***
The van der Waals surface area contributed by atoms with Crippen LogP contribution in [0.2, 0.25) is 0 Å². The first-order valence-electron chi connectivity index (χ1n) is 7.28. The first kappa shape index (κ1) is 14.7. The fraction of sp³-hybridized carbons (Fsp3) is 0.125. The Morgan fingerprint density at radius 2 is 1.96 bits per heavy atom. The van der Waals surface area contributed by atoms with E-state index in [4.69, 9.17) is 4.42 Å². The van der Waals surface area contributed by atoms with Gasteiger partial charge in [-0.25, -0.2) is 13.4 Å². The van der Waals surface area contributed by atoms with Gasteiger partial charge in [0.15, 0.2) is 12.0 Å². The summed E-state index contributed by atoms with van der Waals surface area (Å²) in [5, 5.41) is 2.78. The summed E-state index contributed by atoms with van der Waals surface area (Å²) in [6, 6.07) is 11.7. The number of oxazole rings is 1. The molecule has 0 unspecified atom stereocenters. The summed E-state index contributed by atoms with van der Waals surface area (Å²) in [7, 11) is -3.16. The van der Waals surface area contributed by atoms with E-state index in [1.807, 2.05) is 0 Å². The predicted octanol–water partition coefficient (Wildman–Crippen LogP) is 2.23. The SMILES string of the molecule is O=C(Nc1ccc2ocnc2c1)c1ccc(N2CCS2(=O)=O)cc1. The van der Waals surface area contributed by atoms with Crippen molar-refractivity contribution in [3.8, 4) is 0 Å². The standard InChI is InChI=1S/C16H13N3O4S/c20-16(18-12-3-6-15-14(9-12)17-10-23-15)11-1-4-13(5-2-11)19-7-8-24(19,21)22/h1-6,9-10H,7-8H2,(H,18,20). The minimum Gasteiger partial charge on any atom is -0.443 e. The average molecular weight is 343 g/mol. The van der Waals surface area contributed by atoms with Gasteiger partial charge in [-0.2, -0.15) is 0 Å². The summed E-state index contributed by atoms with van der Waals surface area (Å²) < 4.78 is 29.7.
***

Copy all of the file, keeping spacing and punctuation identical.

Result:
The van der Waals surface area contributed by atoms with Crippen LogP contribution in [0.2, 0.25) is 0 Å². The first-order valence-electron chi connectivity index (χ1n) is 7.28. The first kappa shape index (κ1) is 14.7. The fraction of sp³-hybridized carbons (Fsp3) is 0.125. The Morgan fingerprint density at radius 2 is 1.96 bits per heavy atom. The van der Waals surface area contributed by atoms with E-state index in [4.69, 9.17) is 4.42 Å². The van der Waals surface area contributed by atoms with Gasteiger partial charge in [-0.25, -0.2) is 13.4 Å². The van der Waals surface area contributed by atoms with Gasteiger partial charge in [0.15, 0.2) is 12.0 Å². The summed E-state index contributed by atoms with van der Waals surface area (Å²) in [5, 5.41) is 2.78. The summed E-state index contributed by atoms with van der Waals surface area (Å²) in [6, 6.07) is 11.7. The number of oxazole rings is 1. The molecule has 0 unspecified atom stereocenters. The summed E-state index contributed by atoms with van der Waals surface area (Å²) in [7, 11) is -3.16. The van der Waals surface area contributed by atoms with E-state index in [1.807, 2.05) is 0 Å². The predicted octanol–water partition coefficient (Wildman–Crippen LogP) is 2.23. The SMILES string of the molecule is O=C(Nc1ccc2ocnc2c1)c1ccc(N2CCS2(=O)=O)cc1. The van der Waals surface area contributed by atoms with Crippen molar-refractivity contribution in [3.8, 4) is 0 Å². The standard InChI is InChI=1S/C16H13N3O4S/c20-16(18-12-3-6-15-14(9-12)17-10-23-15)11-1-4-13(5-2-11)19-7-8-24(19,21)22/h1-6,9-10H,7-8H2,(H,18,20). The minimum Gasteiger partial charge on any atom is -0.443 e. The average molecular weight is 343 g/mol. The van der Waals surface area contributed by atoms with Gasteiger partial charge in [-0.2, -0.15) is 0 Å². The summed E-state index contributed by atoms with van der Waals surface area (Å²) < 4.78 is 29.7.